TIANJIN, China: Chinese priest Lin Xiuqiang is pleased with his new Catholic church, its tall tower topped with a cross—and grateful to the Communist officials who paid $19 million to build it.
China’s Christians are divided between state-run churches, which pledge allegiance to the officially atheist Communist party, and “underground” congregations who maintain their independence.
Dozens of church buildings have been demolished and crosses removed in recent months, in what has been seen as a tougher approach by the ruling party towards China’s believers, estimated at around 70 million and growing.
But at the same time some local governments are allowing new spires to sprout and even showering funds on places of worship as they seek to woo the faithful to the official church.
Built in immaculate red brick, Lin’s new Hedong Catholic church in the port city of Tianjin was finished last month.
Inside, light from its stained glass windows falls onto glass chandeliers, illuminating a huge crucifix and rows of barely-touched wooden pews.
The 120 million yuan ($19 million) construction costs were paid by the local government, Lin told AFP.
“We are happy. The church gives us a new place to practice our faith,” he said, emerging from the church’s wooden confession box.
But the Hedong church is aligned with the state-run Chinese Patriotic Catholic Association, and local Vatican-approved bishop Melchior Shi Hongzhen is barred from the premises.
The 88-year-old lives at the small, metal-walled Zhongxin Bridge Church, and local Catholics told AFP authorities restrict his movements.
The unheated facility, in the shadow of a busy motorway, is surrounded by damp ditches filled with construction waste, and at its entrance a statue of Jesus and Mary and a metal cross are both stained with rust.
“You can see how bad our environment is,” said one male member of the congregation, who asked not to be named.
Tianjin, 110 kilometers (68 miles) from Beijing, is thought to have up to 100,000 Catholics, and each Sunday hundreds pack the dilapidated building, some sitting on the floor or standing outside, straining to hear the bishop’s sermon over the rumble of passing trucks.
Worshippers said they had applied for permission to build a new Church for more than a decade, without success.
“We are an underground church and we aren’t owned by the government. That’s the reason why they won’t support us,” said a female churchgoer surnamed Guo.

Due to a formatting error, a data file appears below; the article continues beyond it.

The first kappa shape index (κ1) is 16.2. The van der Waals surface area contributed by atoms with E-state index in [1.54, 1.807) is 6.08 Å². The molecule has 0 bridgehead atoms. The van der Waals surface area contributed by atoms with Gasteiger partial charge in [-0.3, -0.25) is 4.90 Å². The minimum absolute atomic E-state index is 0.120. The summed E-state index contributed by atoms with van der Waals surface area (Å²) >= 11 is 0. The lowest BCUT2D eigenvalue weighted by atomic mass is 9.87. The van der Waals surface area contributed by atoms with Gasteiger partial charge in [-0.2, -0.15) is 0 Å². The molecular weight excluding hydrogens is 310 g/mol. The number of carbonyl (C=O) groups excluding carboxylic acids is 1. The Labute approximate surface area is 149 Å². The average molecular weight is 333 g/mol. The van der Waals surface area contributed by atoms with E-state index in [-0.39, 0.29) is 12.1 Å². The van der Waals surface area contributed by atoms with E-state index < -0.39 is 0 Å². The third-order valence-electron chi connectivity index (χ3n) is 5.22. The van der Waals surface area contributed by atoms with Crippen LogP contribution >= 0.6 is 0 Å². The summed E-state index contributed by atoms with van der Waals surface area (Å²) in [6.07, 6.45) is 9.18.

Since last year authorities in the eastern province of Zhejiang—a major centre of Protestantism—have overseen a wave of church demolitions.
China Aid, a US-based advocacy group, estimates 30 churches were razed completely in 2014, and hundreds of crosses were removed from others—including many from state-backed facilities.
The campaign grabbed headlines worldwide, but appears to be something of an exception.
State media reported that 5,195 churches were built or renovated in the five years up to 2012, the last time such figures were released.
Local officials reportedly helped fund a megachurch with the capacity to host several thousand worshippers in the Zhejiang provincial capital Hangzhou, and a government website for neighboring Suzhou this year reported a million yuan investment in a Protestant facility.
In Fuzhou, in neighboring Fujian, a local government website records a 4.1-million yuan investment for a state-run Protestant church in 2013.
Yang Fenggang, an expert on Chinese religion at Purdue University in the US, said conditions for underground churches have worsened in recent years.
“The government tries to increase the competitiveness of the officially approved church in opposition to the underground churches,” he added.
According to the US-based Pew Research Center, in 2010 China had 58 million Protestants and around nine million Catholics in the official and underground churches combined.
Reports in China’s Christian media show official churches regularly appearing in China’s countryside, with dozens built in the last year alone.
Worshippers themselves generally fund rural churches, with the government granting planning permission, analysts told AFP.
“As long as it’s within the official system, the government will be more tolerant,” said Liu Peng, an expert on church-state relations at a government think-tank.
Local officials may be more likely to fund churches where underground communities are strong, he added.
Authorities in Beijing’s wealthy Haidian district, a hotspot for unofficial churches, covered most of the reportedly multimillion cost of the modernist Haidian Church, commissioned from German architects and completed in 2007.
Unofficial believers told AFP they had no hope of getting their own buildings approved but still shun the state-backed facilities, instead holding services in makeshift spaces as mundane as an apartment above a dental surgery.
The unofficial “New Tree” church convenes in a dingy office building opposite a travel agency.
Asked about the gleaming state-run church nearby, a New Tree member surnamed Yang said contemptuously: “They have to keep aligned with official political views.
“Nice building,” he added. “Poor in spirit.”